It’s been suggested that completing small creative tasks such as cooking and baking increases wellbeing, particularly enthusiasm and feelings of flourishing . Focusing on small tasks in a manner similar to meditation can help boost mood. Cooking or meal prepping can be similar to meditation; the outcome is good food if executed properly. Culinary therapy is being implemented as a viable part of treatment plans for mental health clinics for a wide range of mental and behavioural health conditions .
Check out the following to help boost your abilities and confidence:
- Simple and fun cooking videos with Sarah Carey in Everyday Food
- Quick and easy recipe videos via Jamie Oliver’s FoodTube
Week 2: Link Between Proper Nutrition and Mental Wellbeing
A clear link between cooking and mental health is nutrition and the ability to have better control of the quality of your diet if you prepare food yourself. Nutrition plays a huge factor in keeping our brains healthy and for mental wellbeing. Brains operate at a very high metabolic rate, and therefore use a lot of the body’s total energy and nutrient intake. Some nutrients that are key to brain health and functioning include carbohydrates, fat, protein and in particular omega-3 fatty acids, B vitamins, vitamins C and E, iron, zinc and magnesium , .
Here are some healthy recipes to try out:
- Cookspiration’s Scottish oat and leek pilaf with salmon
- Oh She Glows’ maple cinnamon apple and pear baked oatmeal. Have it with walnuts and soy milk for extra brain health benefits.
- Feasting at Home’s lentil with swiss chard, roasted beets and goat cheese
Week 3: Hacks to Reduce Stress
Cooking and preparing food is a sensory experience involving aromas, tastes, touch, visuals and sounds. It can even be a way to relieve stress because it serves as a creative outlet that can also improve daily happiness . Why not add a dash of mindfulness? Cooking can be an activity that is grounding and keeps you in the moment while focusing on the task at hand.
- Check out Huffington Post’s five tips for mindful cooking
- Check out Melissa Baker’s blog post on meals to help you Thrive. Melissa is a registered dietitian and Manager of Nutrition and Wellbeing in UBC Food Services.
Week 4: Celebrating Food and Being Together
How about a heaping spoonful of joy? It’s easy to dismiss cooking as just another chore, however cooking can be fun and a lot more interesting than folding laundry. Here’s how you can enjoy the cooking process more and not worry too much about the end product being perfect. As long as it tastes good, right?
Try these tips and tricks to have more fun in the kitchen:
- Huffington Post’s five tips for having fun in the kitchen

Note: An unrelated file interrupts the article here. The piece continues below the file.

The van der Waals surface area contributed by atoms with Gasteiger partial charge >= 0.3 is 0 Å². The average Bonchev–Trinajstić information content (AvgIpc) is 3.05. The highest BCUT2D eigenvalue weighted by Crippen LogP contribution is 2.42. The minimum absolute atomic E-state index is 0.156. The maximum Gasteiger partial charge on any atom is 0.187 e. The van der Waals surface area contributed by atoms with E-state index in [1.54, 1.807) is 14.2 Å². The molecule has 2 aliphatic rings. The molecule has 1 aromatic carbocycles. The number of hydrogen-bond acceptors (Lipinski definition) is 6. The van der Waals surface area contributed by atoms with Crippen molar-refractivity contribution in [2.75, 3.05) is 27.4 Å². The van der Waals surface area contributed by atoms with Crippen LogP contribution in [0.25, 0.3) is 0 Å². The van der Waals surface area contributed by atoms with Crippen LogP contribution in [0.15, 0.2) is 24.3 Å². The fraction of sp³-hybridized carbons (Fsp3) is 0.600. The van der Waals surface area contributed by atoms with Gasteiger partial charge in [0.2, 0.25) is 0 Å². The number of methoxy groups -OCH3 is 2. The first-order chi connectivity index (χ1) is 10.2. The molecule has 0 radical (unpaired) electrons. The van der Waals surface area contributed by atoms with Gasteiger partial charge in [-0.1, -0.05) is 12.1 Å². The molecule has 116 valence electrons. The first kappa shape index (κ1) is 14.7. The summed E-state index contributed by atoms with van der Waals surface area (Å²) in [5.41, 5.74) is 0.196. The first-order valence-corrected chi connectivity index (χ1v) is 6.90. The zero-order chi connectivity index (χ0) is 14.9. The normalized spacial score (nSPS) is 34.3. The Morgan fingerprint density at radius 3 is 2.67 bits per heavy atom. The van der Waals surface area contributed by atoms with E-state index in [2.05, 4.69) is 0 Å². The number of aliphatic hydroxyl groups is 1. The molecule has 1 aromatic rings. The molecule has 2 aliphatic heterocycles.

- Check out Thug Kitchen recipes to lighten up the mood in the kitchen
Melissa Lafrance’s Tip of the Month
Try a friendship salad or meal where each colleague brings a prepared ingredient. When friends and flavours come together collectively, you’re left with a delicious dish for everyone to enjoy. Check out Greatist’s healthy and easy fall salads.
By Melissa Lafrance on August 3, 2017
August is already here! This month, we offer ideas, recipes and tips that are environmentally sustainable. Read on to learn more about meatless Monday and discover plant-based recipes.
Wondering what the deal is with meatless Mondays, and why people are making an effort to reduce or avoid eating meat? There are many personal reasons that influence the choices we make when it comes to our diet.
Check out Melissa Baker’s Meatless Mondays: Plants are the New Protein article, which presents fact-based information supporting the idea of meatless Mondays or replacing meat with alternatives. Decide if you want to join the movement. Melissa is a Registered Dietitian and Manager of Nutrition and Wellbeing in UBC Food Services.
Plant-based foods are highly beneficial to have in your diet. Did you know that in March, one of the ways UBC celebrated Nutrition Month was by launching a vegetarian recipe contest? Students, staff and faculty were invited to participate and many fantastic recipes were submitted. The winner of the contest was Dietetics student, Holly Heximer, with her lentil sloppy joes! Learn more and check out Holly’s lentil sloppy joe recipe.
Try these other plant-based recipes and tricks:
- Healthy vegan recipes from Cookspiration
- Learn to cook lentils(short video)
- Make Chef Michael Smith’s vegan lentil burgers (recipe demo video and lentil burger recipe)
From purchasing to eating and even discarding, the food choices we make have a great impact on our surroundings. We can all take steps to increase our awareness and to do our part to support a sustainable and friendly environment for all species inhabiting this Earth.
Ready to eat more sustainably and save money in the process? Here are five tips to reduce your food waste.
Also, try these vegan recipes:
- Flavour-packed vegan chickpea salad sandwich from Oh She Glows
- Garden veggie Buddha bowl with lentils and tahini dressing from Cookspiration
- Pho with spinach and tofu (free login required)
Ready for more delicious, sustainable recipes? This is the week to try the following:
- Lunch box chili from Cookspiration
- Hearty black bean soup
- Almond portobello steaks
- Roasted beet, walnut and arugula salad from Cookspiration
- Sweet chili tofu stir-fry from Cookspiration
Remember, if you need to purchase your lunch, there are many local and sustainable food options to purchase across the Point Grey campus. If you are in the Okanagan, learn more about environmental sustainability initiatives.
Become a UBC Health Contact
Each week in August, we will be sharing tips, tricks and information to support environmental health.. To receive weekly reminders or for more information on how you can promote health and wellbeing at UBC, sign up to be a UBC Health Contact.